Benn Ferriero is a similar player to Torrey Mitchell, especially when considering size and stature (Ferriero - 5'11", 195lb, Mitchell 5'11", 190lb). However, Ferriero brings more to the table from an offensive standpoint; he displayed his scoring touch on a line with Ryane Clowe and Logan Couture this past season, potting five goals in 33 games. However, Ferriero can be quite streaky and also tends to be bodied around. Still, his offensive abilities can't be overlooked; in the AHL, Ferriero scored 50 points in 58 games his rookie year and 33 points in 43 games last year.

Perhaps the most interesting possibility for the spot is Jamie McGinn. McGinn, who first appeared in the San Jose lineup three seasons ago, has seen his prospect star grow somewhat tarnished. In 143 NHL games over three seasons, McGinn has registered just 15 goals and a total of 25 points, less than what has been expected of one of the most promising young talents in the pipeline.

Still, McGinn has the size (6'1", 205lb) to play with Thornton and Marleau. And, at just 22 years old, still has time to regain some of the promise that he lost through a less than impressive 2010-2011 season. One goal and five assists won't cut it for a player with McGinn's tools, and even though he played with some less than offensively gifted line mates (mostly Scott Nichol and Jamal Mayers), McGinn needs to show more of the player who scored ten goals for San Jose his sophomore year, lest he be sent down to Worcester again.

In my opinion, McGinn can do that, and more. Of the three players mentioned, his size, skill and physicality make him the best in-house candidate outside of the current top-six to solve the puzzle created by Setoguchi's absence. McGinn also gained a good number of supporters in the dressing room with his high compete level against Vancouver, something that could go a long way in building his confidence.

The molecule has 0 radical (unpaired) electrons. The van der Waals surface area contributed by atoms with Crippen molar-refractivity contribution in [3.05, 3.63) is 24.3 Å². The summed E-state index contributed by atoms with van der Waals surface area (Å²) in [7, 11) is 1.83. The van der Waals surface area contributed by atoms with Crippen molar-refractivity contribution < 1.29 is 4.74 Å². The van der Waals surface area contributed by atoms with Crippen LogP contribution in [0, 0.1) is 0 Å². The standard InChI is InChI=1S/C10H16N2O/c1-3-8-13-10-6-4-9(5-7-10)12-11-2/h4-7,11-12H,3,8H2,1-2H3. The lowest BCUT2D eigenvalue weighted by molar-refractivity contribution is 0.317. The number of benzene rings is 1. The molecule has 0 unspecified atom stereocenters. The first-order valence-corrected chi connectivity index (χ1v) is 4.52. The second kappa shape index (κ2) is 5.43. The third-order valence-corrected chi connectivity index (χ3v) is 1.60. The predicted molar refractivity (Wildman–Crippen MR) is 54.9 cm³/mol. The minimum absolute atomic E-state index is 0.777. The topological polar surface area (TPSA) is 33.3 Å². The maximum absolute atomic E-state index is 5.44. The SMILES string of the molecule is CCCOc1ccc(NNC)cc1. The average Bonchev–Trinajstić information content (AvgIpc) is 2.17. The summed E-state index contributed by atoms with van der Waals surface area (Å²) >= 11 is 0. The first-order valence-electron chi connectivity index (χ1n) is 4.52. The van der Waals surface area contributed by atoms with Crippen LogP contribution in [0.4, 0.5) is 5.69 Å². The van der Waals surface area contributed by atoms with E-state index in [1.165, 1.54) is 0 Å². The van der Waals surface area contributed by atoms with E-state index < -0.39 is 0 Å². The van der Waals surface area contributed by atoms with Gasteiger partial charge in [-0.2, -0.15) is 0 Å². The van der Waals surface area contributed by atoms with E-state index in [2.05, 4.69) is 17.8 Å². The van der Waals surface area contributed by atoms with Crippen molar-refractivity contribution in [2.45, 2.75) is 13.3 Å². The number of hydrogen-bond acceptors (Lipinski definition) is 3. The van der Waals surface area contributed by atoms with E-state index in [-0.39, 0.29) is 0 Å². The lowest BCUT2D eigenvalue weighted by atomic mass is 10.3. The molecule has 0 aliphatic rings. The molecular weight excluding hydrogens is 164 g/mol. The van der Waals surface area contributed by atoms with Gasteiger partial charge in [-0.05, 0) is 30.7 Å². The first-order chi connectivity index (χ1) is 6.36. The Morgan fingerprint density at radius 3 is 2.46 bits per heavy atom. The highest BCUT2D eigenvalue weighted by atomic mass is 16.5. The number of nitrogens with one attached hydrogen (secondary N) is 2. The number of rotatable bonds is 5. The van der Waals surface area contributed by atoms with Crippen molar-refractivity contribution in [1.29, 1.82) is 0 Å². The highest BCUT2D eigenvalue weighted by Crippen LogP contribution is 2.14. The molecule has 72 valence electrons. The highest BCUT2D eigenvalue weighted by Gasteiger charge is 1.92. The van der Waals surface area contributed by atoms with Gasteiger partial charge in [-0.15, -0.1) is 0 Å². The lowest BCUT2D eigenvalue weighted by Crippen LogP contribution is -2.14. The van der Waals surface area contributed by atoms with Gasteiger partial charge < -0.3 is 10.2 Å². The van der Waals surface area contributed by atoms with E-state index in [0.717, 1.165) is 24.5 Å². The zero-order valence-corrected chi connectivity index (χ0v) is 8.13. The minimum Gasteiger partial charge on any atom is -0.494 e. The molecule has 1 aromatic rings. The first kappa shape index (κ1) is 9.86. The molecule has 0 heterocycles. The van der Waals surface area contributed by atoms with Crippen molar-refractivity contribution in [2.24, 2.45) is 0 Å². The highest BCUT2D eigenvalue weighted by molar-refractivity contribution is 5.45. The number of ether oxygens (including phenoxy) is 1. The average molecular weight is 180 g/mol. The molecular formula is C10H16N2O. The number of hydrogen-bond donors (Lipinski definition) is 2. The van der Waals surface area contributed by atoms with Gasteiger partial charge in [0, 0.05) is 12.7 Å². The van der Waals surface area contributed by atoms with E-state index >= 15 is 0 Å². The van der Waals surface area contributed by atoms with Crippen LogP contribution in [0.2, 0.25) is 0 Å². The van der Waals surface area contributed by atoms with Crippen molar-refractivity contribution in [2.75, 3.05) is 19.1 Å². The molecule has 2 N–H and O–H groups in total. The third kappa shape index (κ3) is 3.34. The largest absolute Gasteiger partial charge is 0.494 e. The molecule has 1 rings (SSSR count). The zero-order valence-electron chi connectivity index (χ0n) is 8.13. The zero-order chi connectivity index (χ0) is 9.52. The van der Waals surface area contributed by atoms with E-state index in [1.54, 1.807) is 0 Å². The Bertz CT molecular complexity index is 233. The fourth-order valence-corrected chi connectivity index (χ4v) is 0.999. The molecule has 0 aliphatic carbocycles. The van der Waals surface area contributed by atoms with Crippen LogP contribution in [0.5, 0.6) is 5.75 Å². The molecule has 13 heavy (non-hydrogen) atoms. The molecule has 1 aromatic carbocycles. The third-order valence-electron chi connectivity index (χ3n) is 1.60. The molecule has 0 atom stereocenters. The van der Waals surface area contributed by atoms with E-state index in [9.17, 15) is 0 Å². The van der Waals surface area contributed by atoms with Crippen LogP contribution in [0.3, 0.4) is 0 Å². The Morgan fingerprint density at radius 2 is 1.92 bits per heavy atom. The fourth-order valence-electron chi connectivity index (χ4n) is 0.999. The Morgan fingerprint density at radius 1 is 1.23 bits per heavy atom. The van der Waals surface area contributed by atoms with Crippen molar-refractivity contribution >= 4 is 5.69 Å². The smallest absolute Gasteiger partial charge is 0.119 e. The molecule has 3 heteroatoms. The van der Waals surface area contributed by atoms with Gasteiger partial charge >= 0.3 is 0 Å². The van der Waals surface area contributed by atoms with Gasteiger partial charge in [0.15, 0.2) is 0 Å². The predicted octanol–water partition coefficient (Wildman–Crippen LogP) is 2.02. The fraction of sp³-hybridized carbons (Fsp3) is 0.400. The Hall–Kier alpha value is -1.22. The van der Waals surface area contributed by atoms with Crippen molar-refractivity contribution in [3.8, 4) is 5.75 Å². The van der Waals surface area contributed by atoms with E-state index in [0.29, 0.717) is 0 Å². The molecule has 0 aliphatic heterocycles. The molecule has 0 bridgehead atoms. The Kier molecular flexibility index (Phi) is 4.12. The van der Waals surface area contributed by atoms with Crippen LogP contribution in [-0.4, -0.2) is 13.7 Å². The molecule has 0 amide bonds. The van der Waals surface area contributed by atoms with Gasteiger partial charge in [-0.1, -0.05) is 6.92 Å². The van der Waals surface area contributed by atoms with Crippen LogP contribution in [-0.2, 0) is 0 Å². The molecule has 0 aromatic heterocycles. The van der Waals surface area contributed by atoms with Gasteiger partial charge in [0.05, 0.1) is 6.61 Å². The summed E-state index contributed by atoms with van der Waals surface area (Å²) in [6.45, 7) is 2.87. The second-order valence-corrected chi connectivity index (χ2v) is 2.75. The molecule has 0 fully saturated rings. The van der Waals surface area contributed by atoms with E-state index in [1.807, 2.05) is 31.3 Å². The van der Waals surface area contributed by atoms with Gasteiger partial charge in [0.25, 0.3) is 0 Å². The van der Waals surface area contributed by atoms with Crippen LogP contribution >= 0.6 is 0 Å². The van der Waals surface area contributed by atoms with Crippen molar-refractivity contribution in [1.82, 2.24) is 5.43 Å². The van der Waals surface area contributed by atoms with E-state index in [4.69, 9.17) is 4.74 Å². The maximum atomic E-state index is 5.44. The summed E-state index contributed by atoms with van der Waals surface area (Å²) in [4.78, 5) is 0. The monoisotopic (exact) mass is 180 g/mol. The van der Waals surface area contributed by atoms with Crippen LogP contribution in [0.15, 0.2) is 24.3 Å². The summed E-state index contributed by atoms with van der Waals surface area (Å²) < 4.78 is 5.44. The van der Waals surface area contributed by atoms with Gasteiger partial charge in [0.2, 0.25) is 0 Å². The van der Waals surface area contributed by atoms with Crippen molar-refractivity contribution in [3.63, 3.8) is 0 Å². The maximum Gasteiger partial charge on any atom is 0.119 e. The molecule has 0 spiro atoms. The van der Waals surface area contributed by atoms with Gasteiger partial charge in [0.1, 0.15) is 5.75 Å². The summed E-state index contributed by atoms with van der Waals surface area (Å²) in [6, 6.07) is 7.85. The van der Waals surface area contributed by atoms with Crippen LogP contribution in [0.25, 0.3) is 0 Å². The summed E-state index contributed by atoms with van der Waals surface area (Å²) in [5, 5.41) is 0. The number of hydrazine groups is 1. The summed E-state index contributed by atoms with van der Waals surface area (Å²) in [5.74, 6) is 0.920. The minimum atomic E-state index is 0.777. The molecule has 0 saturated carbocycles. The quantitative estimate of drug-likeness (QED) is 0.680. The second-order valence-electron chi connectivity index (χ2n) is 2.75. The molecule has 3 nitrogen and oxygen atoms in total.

Playing alongside Thornton, it's my assumption that McGinn could score anywhere from 15-25 goals. The high-end of that projection is definitely on the optimistic side, but not out of the realm of possibility. In doing that, McGinn could help not only his own development but also the strength of the team in general. Heatley on the second line and Pavelski on the third line makes San Jose a much deeper and more dangerous team.

It's likely that McGinn doesn't stick with Thornton all season; if his line struggles at all the Sharks coaching staff won't hesitate to mix up the line combinations. However, it's worth a shot.

Perhaps San Jose goes out and signs an offensive forward with some of the money they have available and this discussion becomes moot. According to The Fourth Period, San Jose could be a suitor for Jussi Jokinen, who would obviously fit into the Sharks top six nicely. Still, as Jason Plank pointed out yesterday, the Sharks are better off using their cap space to sign a defensive forward who can improve the Sharks extremely mediocre shorthanded unit from last year that has to deal with losing a key piece (Nichol). It's unlikely they can do both.

It's looking more and more like Joe Thornton will be a babysitter once again. So break out the cheesy puffs, the Olympic gold medal, and the sweet, sweet passes. Someone will be the beneficiary.